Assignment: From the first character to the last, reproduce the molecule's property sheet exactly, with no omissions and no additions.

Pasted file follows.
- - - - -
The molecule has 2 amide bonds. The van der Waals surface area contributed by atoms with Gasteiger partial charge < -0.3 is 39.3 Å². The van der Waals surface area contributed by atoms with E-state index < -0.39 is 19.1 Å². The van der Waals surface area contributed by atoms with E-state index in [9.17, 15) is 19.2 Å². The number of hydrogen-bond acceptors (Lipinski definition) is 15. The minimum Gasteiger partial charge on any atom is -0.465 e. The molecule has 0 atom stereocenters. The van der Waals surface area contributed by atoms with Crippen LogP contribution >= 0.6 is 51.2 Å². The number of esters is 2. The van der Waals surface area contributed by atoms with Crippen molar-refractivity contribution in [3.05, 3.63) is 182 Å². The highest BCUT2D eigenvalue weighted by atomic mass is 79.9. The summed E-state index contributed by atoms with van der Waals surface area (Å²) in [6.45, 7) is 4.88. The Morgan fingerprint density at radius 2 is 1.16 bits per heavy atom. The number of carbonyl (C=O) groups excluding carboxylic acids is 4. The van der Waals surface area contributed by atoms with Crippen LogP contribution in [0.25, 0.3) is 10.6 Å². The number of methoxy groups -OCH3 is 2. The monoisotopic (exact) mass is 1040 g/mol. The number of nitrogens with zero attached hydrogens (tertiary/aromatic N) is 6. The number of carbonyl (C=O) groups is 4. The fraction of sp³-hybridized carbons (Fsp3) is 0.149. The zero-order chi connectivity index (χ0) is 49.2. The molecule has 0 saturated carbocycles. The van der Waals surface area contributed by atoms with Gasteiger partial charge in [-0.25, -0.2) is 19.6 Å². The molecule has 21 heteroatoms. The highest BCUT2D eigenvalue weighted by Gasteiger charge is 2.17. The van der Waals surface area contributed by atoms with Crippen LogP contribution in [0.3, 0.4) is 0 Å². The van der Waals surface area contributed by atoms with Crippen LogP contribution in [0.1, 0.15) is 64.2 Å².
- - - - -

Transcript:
The molecule has 2 amide bonds. The van der Waals surface area contributed by atoms with Gasteiger partial charge < -0.3 is 39.3 Å². The van der Waals surface area contributed by atoms with E-state index < -0.39 is 19.1 Å². The van der Waals surface area contributed by atoms with E-state index in [9.17, 15) is 19.2 Å². The number of hydrogen-bond acceptors (Lipinski definition) is 15. The minimum Gasteiger partial charge on any atom is -0.465 e. The molecule has 0 atom stereocenters. The van der Waals surface area contributed by atoms with Crippen LogP contribution >= 0.6 is 51.2 Å². The number of esters is 2. The van der Waals surface area contributed by atoms with Crippen molar-refractivity contribution in [3.05, 3.63) is 182 Å². The highest BCUT2D eigenvalue weighted by atomic mass is 79.9. The summed E-state index contributed by atoms with van der Waals surface area (Å²) in [6.45, 7) is 4.88. The Morgan fingerprint density at radius 2 is 1.16 bits per heavy atom. The number of carbonyl (C=O) groups excluding carboxylic acids is 4. The van der Waals surface area contributed by atoms with Crippen LogP contribution in [0.25, 0.3) is 10.6 Å². The number of methoxy groups -OCH3 is 2. The monoisotopic (exact) mass is 1040 g/mol. The number of nitrogens with zero attached hydrogens (tertiary/aromatic N) is 6. The number of carbonyl (C=O) groups is 4. The fraction of sp³-hybridized carbons (Fsp3) is 0.149. The zero-order chi connectivity index (χ0) is 49.2. The molecule has 0 saturated carbocycles. The van der Waals surface area contributed by atoms with Gasteiger partial charge in [-0.25, -0.2) is 19.6 Å². The molecule has 21 heteroatoms. The highest BCUT2D eigenvalue weighted by Gasteiger charge is 2.17. The van der Waals surface area contributed by atoms with Crippen LogP contribution in [0.3, 0.4) is 0 Å². The van der Waals surface area contributed by atoms with Crippen LogP contribution in [0.1, 0.15) is 64.2 Å².